Looking for a beach read?
The Library has a cart full of books that can fill that need for a “good beach read”. Before you go on vacation, stop by the Library and check out the Book Exchange cart located near the Service Desk. These books are free for the taking. After your vacation, you can bring back any books you picked up (here or elsewhere) that others might also enjoy reading. The Book Exchange is available year round and the collection of books is being constantly refreshed. Enjoy!
Attention Wheelock students! All items checked out from the Library are due on Thursday, May 3.
When you return your books, stop by the front desk and enter to win a $25 Amazon gift card!
On May 4, we will randomly select and notify two winners. You must have zero items checked out and have no outstanding fines as of the 3rd to be eligible. Duplicate entries will be removed before the prize drawing is made.
Enter to win at the Library front desk!
The Book Exchange cart by the Library’s front desk has been restocked just in time for spring break! There’s popular fiction like The Da Vinci Code, non-fiction such as The Boys of Summer (a timely read with the recent death of Duke Snider), and even a few magazines.
Come snag a beach book or pick up something to read in your free time at home. All books are first-come, first-served, so stop by soon for the best selection.
The Book Exchange is user supported — take a book, leave a book, read for fun!
Image from Rexlace Club http://www.rexlaceclub.com/default.aspx; used with permission
I don’t read poetry because I don’t get it. I wish the poem would just say what it means – too often I don’t know what the poet is talking about and then I feel stupid and then resentful that it made me feel that way and so I don’t read poetry. I realize I am not supposed to take this view or at least not supposed to voice it, but I can’t help it. Reading poetry reminds me of trying to do crossword puzzles – I hate those cutesy hints – just ask me what you want to know! It feels passive-aggressive…
Why then do I find listening to poetry to be so different? I often hear The Writer’s Almanac on my morning commute. In it Garrison Keillor (who by the way along with Jim Dale is one of the two best read-alouders in the world) reads a poem. I almost always appreciate it, and oftentimes I really like it. I heard the poet Billy Collins read his poem The Lanyard on the radio program A Prairie Home Companion and have cherished it ever since. [Use RealPlayer to listen to segment 2 of the show.] And years ago I heard Robert Bly read his work and loved it.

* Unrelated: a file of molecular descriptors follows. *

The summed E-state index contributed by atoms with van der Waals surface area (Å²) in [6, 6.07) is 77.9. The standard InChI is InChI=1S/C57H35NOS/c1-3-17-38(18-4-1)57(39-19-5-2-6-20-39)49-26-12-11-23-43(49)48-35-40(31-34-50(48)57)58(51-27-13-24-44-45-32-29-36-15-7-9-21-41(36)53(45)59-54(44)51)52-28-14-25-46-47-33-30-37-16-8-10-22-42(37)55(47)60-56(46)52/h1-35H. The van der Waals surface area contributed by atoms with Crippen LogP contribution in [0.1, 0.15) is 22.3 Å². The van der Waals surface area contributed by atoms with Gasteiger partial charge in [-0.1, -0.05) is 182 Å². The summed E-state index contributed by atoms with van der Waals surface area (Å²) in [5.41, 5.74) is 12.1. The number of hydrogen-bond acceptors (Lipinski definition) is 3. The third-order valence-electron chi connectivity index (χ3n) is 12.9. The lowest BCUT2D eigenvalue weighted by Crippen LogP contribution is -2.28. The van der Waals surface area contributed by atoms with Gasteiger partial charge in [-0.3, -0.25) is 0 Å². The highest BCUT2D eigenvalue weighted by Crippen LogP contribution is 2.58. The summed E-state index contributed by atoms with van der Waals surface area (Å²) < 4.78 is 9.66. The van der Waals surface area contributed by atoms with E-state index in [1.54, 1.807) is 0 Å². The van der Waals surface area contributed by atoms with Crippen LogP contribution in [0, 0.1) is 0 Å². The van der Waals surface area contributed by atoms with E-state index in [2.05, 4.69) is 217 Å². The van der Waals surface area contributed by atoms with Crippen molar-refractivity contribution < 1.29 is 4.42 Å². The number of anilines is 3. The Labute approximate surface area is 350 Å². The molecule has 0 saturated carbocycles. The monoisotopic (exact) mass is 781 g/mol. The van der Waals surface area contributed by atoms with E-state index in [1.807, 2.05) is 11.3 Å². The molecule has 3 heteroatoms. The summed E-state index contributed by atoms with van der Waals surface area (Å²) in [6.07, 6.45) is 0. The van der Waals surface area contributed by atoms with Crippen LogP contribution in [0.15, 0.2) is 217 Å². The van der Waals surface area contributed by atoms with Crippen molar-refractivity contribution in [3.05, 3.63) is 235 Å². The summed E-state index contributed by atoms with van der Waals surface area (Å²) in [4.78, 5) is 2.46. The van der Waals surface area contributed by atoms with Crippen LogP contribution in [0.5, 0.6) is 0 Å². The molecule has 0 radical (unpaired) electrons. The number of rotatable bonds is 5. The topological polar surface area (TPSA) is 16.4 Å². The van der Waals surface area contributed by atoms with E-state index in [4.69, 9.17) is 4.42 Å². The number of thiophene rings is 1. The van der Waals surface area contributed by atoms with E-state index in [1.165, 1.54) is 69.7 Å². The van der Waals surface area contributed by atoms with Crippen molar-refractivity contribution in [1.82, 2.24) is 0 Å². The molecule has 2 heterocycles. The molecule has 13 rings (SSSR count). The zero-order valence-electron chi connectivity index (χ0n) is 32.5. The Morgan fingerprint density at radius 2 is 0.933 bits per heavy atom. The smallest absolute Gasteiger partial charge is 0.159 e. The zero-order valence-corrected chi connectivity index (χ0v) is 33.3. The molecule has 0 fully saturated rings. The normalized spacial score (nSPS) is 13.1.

I don’t know why hearing a poem makes it more understandable to me, but when I hear a poem it says exactly what it means, way better than if it just said what it meant. And once I have heard a poem read well, I can go back and read it myself and enjoy it. So I am led to conclude that this all has to do with voice. I need to hear a literal voice before I can hear the figurative voice. (The inverse of this is that I cannot bear to listen to a recorded book if the voice isn’t “right.” Which is why I appreciate Keillor and Dale so much.)
The poet Robert Browning is said to have remarked: When I wrote that poem only God and I knew what it meant. Now only God knows. Points for honesty, Bob. Maybe it would have helped to hear it read aloud?
When asked how to help the children and families in Haiti, one recommendation from the panelists at yesterday’s Half Year Program was: do your homework. Learn about the people and the place, the culture and concerns.
Here are a few resources to help you build your background knowledge, and learn more about relief and development efforts and service opportunities that could be of interest.
Global Issues in Context
Earthquake in Haiti
“Haiti” in The World of Child Labor: An Historical and Regional Survey
“Haiti” in New Americans: A Guide to Immigration Since 1965.
Cadet, J. (1998). Restavec: from Haitian slave child to middle-class American. Austin : University of Texas Press, 1998.
Kidder, T. (2003). Mountains beyond mountains: The quest of Dr. Paul Farmer, a man who would cure the world. New York, Random House.
Haiti Fund at the Boston Foundation
Haiti Fund – Resources
International Rescue Committee –Haiti, One Year On
Helping Children Cope with Stress
Coping With Traumatic Events
Resources on the Web
Boston Haitian Reporter
Boston Haitian Reporter – Community Resources
Haitian Health Institute at the Boston Medical Center
CCHER (Center for Community Health, Education & Research)
CCHER – List of Boston Haitian Resources
60 Minutes videos
Haiti: Frustration and Anger
The Lost Children of Haiti